Fabien Pictet & Partners Ltd., a British money manager that specializes in emerging markets, plans to establish a fund focused on joint ventures in North Korea.
Fabien Pictet has applied to North Korea’s embassy in London for permission to visit Pyongyang to explore opportunities, Chief Executive Officer Richard Yarlott said in an interview. The closely held firm initially would buy into South Korean companies doing business in the north, he said.
“It would be very difficult to put more than $50 million directly into North Korea,” said Yarlott, 47, who helps manage $750 million of bonds and equities. “But it would be very easy to put $500 million into listed South Korean companies and then later, as we see specific private equity opportunities, go with them.” He declined to give further details.
A North-South agreement on economic cooperation, signed Oct. 4, may foster cross-border projects in industries such as mining and shipbuilding. Still, that prospect isn’t enough to lure billionaire investor Warren Buffett to a northern plunge.
“Things would have to change a whole lot before we can make investments,” said Buffett, chairman and CEO of Berkshire Hathaway Inc., during a visit to South Korea last week.
Buffett, who owns shares of South Korea’s Posco, Asia’s biggest steelmaker by market value, rates the nation’s stocks as “modestly cheaper” than most around the world. The benchmark Kospi index’s price-to-earnings multiple of 15.4 for current year estimated earnings is the lowest in Asia-Pacific after Thailand.
London-based Fabien Pictet, set up in 1998, invests in countries from Brazil to the Ukraine.
It started a South Korean equity fund, Three Kingdoms Korea Fund Inc., in 2004 partly to be ready for a northern push, Yarlott said.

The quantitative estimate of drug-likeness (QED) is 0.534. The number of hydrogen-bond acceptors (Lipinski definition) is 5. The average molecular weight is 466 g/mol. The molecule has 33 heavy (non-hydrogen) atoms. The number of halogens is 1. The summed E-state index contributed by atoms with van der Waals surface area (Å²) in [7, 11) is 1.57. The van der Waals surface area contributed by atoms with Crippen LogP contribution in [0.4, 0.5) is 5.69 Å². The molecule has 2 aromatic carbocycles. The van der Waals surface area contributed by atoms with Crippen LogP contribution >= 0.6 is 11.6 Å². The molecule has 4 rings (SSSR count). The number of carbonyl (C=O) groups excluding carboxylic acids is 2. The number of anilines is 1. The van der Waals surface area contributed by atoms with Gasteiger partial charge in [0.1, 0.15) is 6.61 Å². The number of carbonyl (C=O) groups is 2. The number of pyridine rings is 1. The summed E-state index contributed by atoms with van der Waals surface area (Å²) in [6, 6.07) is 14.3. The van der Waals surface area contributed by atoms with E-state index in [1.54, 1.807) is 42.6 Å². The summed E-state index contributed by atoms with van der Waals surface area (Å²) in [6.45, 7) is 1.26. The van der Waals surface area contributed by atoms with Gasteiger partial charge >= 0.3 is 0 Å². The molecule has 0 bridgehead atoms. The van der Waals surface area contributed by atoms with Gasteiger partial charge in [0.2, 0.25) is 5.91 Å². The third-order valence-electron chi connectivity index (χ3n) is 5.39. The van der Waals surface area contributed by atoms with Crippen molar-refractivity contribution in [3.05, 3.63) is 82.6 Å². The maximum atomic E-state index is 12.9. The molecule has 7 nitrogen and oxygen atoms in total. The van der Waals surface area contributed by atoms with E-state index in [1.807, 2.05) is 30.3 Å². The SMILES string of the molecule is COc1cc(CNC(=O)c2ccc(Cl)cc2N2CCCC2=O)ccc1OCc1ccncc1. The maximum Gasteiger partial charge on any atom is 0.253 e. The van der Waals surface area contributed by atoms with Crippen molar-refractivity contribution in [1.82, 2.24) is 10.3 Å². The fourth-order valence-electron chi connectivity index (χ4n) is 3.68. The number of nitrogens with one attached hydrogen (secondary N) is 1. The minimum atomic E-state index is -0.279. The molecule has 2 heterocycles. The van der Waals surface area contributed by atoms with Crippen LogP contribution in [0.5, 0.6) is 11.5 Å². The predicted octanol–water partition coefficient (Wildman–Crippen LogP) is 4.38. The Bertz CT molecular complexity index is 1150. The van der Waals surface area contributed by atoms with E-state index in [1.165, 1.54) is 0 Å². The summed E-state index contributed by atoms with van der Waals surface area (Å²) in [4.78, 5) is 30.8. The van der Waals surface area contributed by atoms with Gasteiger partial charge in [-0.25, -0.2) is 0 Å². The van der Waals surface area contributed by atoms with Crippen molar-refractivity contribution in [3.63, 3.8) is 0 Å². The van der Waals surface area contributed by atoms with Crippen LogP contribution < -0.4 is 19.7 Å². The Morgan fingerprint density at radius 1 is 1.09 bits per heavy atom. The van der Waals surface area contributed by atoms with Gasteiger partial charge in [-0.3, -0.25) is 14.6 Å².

LG Corp., Hyundai
South Korean companies — including units of LG Corp., the country’s fourth-largest industrial group, and Hyundai Corp. — have $2 billion to invest over the northern border, he said.
Three Kingdoms Korea has had a total return of 88.5 percent from April 30, 2004, to Sept. 28 this year. South Korea’s Kospi has risen 126 percent in the same period.
Foreign investment in North Korea has been legal since 1984 and repatriation of profits since 1992. The country doesn’t permit private ownership of assets and hasn’t established a stock exchange.
South Korea’s closely held Hyundai Asan Corp., which started a northern tourism business in 1998, has been reported to be struggling to avoid or reduce operating losses.
London-based Anglo-Sino Capital Partners Ltd., which in 2005 created Chosun Development and Investment Fund to focus on direct investment in North Korea, last month doubled its investment target, citing strong interest.
“We have raised the fund from $50 million to $100 million,” Colin McAskill, chairman in London of Koryo Asia Ltd., the Chosun fund adviser, said in an interview.
The fund will concentrate on direct transactions with North Korean companies that have been active internationally and have track records as foreign currency earners, he said.
Some investors say it’s too early to call North Korea an emerging market.
“I’m 77 years old and the thought that the day would come in my time — it’s very flattering but it’s a long way off,” said Buffett, also known as the “Sage of Omaha.”
Yarlott said the country was changing. “North Korea, like China, will develop a stock market,” he said.
“At this rate, even the sage will get a look-in.”